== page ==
TOSEC produce dat files for many systems, most are pretty accurate but there are still some bad images that need sorted and there's also people who feel the naming isn't good enough and needs a better more full format. That said, its more than good enough for a gamer etc to find their old favourite programs and have a good old bash.

Edited by Mclaneinc

Share this post


Link to post
Share on other sites
As others have said, the TOSEC files themselves (e.g., the games) are not the .DAT files you have. You can download the Atari 8-bit TOSEC stuff at either Archive.Org or the Pigwa FTP site. Download them as several hundred megabyte monolithic ZIP files, unzip them and go to town.

Share this post


Link to post
Share on other sites

TOSEC don't dump anything, they are strictly a cataloging project trying to bring order to the chaos that is ROM naming (in this context ROM is any software you could use in an emulator) the project has expanded over the years to include TOSEC ISO for cd/dvd based media and TOSEC PIX for scans of magazines etc.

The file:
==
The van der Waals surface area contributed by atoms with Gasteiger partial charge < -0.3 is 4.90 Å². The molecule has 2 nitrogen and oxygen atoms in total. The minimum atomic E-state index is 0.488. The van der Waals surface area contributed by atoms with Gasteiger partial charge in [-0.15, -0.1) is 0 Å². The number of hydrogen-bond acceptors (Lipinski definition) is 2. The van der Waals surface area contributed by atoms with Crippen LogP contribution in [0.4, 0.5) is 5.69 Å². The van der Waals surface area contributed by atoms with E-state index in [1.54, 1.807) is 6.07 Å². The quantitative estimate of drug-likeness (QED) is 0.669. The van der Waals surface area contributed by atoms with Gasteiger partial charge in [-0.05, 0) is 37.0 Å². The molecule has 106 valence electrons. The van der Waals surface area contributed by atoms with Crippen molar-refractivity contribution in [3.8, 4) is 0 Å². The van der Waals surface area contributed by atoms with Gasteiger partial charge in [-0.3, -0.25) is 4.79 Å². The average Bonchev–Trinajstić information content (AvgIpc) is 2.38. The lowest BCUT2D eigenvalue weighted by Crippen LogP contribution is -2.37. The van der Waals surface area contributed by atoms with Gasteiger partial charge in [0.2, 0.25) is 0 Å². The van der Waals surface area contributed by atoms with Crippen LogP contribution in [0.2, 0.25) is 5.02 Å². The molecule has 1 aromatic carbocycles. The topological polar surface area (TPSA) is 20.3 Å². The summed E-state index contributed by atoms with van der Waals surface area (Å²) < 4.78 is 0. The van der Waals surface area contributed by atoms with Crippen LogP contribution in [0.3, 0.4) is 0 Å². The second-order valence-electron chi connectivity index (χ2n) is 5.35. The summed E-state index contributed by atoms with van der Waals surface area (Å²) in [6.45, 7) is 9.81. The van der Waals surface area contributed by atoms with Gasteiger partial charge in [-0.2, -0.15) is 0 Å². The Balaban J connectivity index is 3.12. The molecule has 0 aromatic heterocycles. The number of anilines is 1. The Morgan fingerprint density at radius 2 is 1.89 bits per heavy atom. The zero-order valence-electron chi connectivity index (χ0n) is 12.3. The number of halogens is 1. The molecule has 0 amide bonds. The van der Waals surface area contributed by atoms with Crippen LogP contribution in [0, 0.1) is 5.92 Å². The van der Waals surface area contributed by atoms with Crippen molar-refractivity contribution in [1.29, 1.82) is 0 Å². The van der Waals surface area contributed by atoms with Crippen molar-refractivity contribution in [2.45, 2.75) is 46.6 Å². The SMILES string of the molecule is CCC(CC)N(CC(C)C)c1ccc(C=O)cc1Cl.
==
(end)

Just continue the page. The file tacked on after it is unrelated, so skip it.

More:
They are crowd sourced, relying on experts from different systems to step up and catalog the known software for that system. Like all crowd sourced projects this makes the quality of each individual set somewhat variable. The more well known and popular, the better the quality of the identification. The idea being to correct over time and include new as it is unearthed, but someone has to be there to do it. 

 

Their strength is also their weakness, if the ROMS are renamed badly to start, it can be harder to correct because valuable info was lost by the person who added in the first place. 

 

The Atari 8-Bit sets don't get updated often and suffer from a lot of inaccuracies and outright errors, a lot of nuance in the original names of files has been lost. Over-enthusiastic curators have inadvertently caused corrupted data which instead of being discarded now becomes another data file. Misunderstandings about file formats have caused files with one file type to be included with another. Bad dumps are cataloged as bad [b] but because the person marking them as bad might be wrong, no one removes the [b] files and they continue to be collected, thats a problem with the atari sets, there are a lot of good files marked as bad and a lot of bad files marked as good.

 

They are a great starting point for people new to a system but in the case of the atari 8-bit sets, treat any info in the name beyond the title with a pinch of salt; even some of the titles are wrong!

Share this post


Link to post
Share on other sites